Whether you are the hiring manager or the candidate being interviewed, hiring is personal, now more than ever. Candidate behavior has changed more in the past 5 years than at any time in the past 30 years, but few employers have updated their hiring practices. This creates some real challenges on both sides of the interview desk, and more than a few opportunities to gain a real competitive advantage.
The problem with judging a candidate based on their current employer (relying on employer reputation in hiring) is the same risk of relying on any generalization. It reduces your curiosity about the individual under consideration.
Although most people trust their own assessments of candidates, extensive research shows that we’re just not that good at it. We give too much credit to the individual and not enough credit to the work environment.
Salary negotiations with top performers are a pivotal time in the hiring process. As an employer, it’s easy to forget that the candidate is not yet one of your employees. You can create or destroy trust, and set the tone for your entire employment relationship by how skillfully you negotiate salary.
A hiring process does not fail suddenly and for completely mysterious reasons. Most searches fail for fairly predictable reasons, with quite a few warning signs along the way. Or, as Ernest Hemingway put it in The Sun Also Rises: "How did you go bankrupt?" Bill asked. "Two ways," Mike said. "Gradually and then suddenly."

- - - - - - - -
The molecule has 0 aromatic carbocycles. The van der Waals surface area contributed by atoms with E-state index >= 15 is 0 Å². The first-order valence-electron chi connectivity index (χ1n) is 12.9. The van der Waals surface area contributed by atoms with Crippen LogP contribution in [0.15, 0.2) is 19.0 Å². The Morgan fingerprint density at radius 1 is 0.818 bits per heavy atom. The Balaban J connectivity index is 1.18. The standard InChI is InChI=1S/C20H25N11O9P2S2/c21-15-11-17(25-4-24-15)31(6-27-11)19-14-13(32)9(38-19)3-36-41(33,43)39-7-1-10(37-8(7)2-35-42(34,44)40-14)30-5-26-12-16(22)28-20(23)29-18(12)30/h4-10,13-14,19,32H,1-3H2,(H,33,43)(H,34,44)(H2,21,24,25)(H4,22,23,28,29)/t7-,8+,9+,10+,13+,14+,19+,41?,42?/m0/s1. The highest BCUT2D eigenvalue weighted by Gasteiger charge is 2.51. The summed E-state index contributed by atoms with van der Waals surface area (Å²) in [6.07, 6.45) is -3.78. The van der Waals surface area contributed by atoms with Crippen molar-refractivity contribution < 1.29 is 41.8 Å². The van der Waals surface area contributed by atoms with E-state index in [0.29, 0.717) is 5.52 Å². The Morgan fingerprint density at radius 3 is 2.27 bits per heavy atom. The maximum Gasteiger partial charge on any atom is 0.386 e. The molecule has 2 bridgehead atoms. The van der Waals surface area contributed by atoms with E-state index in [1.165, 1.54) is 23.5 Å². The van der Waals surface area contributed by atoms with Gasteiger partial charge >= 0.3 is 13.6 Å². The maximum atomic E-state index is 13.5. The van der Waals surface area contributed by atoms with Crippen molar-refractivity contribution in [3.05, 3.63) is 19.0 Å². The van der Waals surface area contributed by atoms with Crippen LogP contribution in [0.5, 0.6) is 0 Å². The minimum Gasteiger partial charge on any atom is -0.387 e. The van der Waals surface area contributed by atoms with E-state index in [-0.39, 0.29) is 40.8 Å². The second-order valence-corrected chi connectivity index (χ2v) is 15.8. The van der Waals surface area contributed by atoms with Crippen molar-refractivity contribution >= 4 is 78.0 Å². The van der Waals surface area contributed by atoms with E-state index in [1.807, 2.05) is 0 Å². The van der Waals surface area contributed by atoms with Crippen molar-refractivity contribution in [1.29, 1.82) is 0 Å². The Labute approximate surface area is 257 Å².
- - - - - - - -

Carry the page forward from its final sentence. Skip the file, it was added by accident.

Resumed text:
Intelligent metrics help you improve performance and allocate resources more wisely. Ideally, they help make your processes more predictable. Before I got into recruiting, I worked for many years as a systems engineer (or more ponderously, "business process reengineering consultant"). I quickly learned that, "Not everything that counts can be counted, and not everything that can be counted, counts."
As a manager, you have the financial responsibility to hire the very best person you can, given the salary budget you have. But sometimes you can't find the person you want to hire within your salary budget. What do you do then?
Most people assume I'm a fan of pre-employment testing because it just sounds so scientific and process oriented. Except in my experience, most small organizations are actually harmed by their pre-employment assessments. Rather than improving hiring results, the testing actually gets in the way.